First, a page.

ATHENS: Central banks and companies not bracing for a possible Greek euro exit would be making a grave error, Belgium's foreign minister said yesterday, rattling markets already alarmed by Spain's deteriorating finances. Greek elections are due on June 17 and could hasten the country's departure from the currency club should a government intent on ripping up the country's bailout programme came to power. Polls suggest the outcome is too tight to call.
Greece accounts for little more than two per cent of the euro zone economy but could pose a profound contagion threat if it quit the currency area, throwing the spotlight on Portugal, Spain and even Italy.
"There is no organised discussion at the European level along the lines of: what do we do (if Greece leaves)," Belgium's Didier Reynders told the European American Press Club in Paris. "Now, if central banks and companies are not preparing for the scenario, that would be a grave professional error."
EU leaders insisted at a summit that they wanted to keep Greece in the euro zone and they have good reason to, given the losses that could be inflicted on them and the European Central Bank should the country default on its debt.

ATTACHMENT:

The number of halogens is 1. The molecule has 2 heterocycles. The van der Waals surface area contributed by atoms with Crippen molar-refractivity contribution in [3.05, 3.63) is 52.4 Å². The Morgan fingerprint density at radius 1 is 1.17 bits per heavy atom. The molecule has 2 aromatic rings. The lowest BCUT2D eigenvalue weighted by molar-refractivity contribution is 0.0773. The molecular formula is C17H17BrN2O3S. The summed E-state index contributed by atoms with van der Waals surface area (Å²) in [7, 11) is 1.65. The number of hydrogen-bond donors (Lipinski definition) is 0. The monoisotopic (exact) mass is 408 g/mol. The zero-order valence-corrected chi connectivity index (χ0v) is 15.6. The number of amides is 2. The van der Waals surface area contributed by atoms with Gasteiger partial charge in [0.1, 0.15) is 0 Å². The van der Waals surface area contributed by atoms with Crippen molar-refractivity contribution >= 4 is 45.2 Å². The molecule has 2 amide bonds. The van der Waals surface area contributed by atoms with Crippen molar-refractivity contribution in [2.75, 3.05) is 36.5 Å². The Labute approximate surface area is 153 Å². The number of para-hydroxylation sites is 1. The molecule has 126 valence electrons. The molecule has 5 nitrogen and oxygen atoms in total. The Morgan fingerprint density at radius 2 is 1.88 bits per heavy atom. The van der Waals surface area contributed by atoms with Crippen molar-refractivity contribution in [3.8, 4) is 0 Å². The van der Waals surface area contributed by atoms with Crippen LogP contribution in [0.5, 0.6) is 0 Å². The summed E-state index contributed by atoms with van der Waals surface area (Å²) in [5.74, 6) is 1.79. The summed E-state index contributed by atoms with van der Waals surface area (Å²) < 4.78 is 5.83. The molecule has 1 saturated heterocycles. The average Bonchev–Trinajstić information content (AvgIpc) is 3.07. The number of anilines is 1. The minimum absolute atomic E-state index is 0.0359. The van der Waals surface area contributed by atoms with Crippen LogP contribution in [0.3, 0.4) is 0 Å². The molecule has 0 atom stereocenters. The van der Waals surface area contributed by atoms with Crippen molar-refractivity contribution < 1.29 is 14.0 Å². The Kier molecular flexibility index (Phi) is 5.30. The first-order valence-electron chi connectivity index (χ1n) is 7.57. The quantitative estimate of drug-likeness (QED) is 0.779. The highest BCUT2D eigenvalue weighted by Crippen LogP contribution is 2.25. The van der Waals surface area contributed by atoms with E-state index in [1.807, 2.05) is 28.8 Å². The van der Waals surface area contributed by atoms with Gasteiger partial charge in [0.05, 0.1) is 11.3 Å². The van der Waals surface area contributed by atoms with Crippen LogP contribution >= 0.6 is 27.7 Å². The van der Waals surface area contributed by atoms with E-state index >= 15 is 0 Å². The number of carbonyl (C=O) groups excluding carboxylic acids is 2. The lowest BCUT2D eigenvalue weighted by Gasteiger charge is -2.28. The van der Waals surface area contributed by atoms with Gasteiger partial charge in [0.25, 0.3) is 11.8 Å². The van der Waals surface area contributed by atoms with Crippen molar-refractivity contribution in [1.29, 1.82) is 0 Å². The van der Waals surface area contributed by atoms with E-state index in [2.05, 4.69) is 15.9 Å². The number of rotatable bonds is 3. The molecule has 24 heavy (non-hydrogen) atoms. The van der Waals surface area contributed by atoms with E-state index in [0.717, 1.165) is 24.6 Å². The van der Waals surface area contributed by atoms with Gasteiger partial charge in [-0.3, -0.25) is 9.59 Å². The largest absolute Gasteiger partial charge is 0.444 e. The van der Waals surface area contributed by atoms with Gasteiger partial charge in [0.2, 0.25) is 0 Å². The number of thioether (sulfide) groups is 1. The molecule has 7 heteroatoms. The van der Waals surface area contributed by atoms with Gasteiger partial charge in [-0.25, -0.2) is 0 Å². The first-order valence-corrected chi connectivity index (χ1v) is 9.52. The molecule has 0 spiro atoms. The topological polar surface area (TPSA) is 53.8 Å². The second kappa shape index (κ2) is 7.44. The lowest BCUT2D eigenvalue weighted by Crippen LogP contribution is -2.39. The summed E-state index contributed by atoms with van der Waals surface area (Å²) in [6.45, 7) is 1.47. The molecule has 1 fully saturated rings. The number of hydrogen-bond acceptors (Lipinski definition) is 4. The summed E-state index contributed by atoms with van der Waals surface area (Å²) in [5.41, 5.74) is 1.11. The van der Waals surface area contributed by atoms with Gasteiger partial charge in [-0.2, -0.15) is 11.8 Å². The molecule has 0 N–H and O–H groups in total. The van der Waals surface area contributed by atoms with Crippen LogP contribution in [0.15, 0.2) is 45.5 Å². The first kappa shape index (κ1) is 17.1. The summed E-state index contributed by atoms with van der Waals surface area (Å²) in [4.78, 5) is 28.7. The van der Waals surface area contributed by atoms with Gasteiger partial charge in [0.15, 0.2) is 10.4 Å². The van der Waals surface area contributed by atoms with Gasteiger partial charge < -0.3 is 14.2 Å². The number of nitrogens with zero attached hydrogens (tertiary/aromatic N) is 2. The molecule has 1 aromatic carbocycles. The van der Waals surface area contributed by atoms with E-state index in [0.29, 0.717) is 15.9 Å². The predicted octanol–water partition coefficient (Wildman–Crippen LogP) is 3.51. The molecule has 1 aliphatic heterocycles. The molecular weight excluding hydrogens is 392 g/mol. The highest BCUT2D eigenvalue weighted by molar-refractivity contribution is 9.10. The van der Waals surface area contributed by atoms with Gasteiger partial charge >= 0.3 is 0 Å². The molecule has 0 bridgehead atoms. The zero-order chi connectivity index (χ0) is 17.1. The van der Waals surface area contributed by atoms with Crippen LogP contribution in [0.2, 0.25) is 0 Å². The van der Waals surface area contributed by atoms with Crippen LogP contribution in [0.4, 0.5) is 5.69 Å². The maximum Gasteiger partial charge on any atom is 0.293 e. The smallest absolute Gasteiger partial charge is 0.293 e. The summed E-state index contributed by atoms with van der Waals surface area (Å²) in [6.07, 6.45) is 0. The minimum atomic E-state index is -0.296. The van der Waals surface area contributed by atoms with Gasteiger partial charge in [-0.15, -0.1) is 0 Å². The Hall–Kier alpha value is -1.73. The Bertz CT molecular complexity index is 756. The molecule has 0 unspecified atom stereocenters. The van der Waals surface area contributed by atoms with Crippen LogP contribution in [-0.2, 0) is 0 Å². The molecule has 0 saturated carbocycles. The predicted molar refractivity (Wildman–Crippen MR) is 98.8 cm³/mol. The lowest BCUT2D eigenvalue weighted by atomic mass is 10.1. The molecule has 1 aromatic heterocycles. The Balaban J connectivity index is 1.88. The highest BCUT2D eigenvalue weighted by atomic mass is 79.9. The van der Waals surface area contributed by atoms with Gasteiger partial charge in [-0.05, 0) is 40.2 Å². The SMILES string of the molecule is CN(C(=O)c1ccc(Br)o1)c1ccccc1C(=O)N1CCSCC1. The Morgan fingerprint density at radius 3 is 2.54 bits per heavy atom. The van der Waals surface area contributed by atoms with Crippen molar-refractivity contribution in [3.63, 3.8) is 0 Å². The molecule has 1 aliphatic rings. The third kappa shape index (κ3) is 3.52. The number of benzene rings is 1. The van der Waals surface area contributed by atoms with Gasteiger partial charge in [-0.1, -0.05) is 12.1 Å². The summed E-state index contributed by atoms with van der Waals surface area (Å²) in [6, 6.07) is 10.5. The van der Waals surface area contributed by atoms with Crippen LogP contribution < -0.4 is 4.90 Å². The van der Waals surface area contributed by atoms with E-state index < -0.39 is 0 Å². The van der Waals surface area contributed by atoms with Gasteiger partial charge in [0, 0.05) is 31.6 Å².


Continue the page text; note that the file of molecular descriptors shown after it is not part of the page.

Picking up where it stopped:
But sources said the Eurogroup working group - experts who work for the bloc's finance ministers - had told member states to begin making contingency plans for the opposite.
French banks, which are among the lenders most exposed to Greece, have stepped up their plans for a euro zone exit, sources said.
Most economists agree the austerity measures foisted on Greece as part of its 130bn euros bailout will be impossible to deliver since they will drive the country deeper into recession and make debt even harder to cut.
Peter Bofinger, one of the five "wise men" who formally advise the German government on the economy, said Europe should renegotiate the terms of Greece's bailout as they were agreed on overly optimistic assumptions about growth.
"That's very important for both sides, because if you have an uncontrolled exit of Greece, it could lead to a 'Lehman moment' for Europe," Bofinger said.
Meanwhile, three of the Nordic region's biggest banks had their credit ratings cut by Moody's Investor Service yesterday due partly to the euro zone crisis, but the downgrades were relatively mild and showed the banks remain some of the strongest in Europe.
The agency cut the debt and deposit ratings on Sweden's Nordea and Handelsbanken one notch to Aa3. Norwegian group DNB was cut by one notch to A1/C- due to its reliance on market funding and exposure to volatile businesses, such as commercial real estate and shipping.
The downgrades could raise the banks' borrowing costs, although analysts believe they will continue to outperform European rivals thanks to their strong capitalisation and relatively safe loan exposures.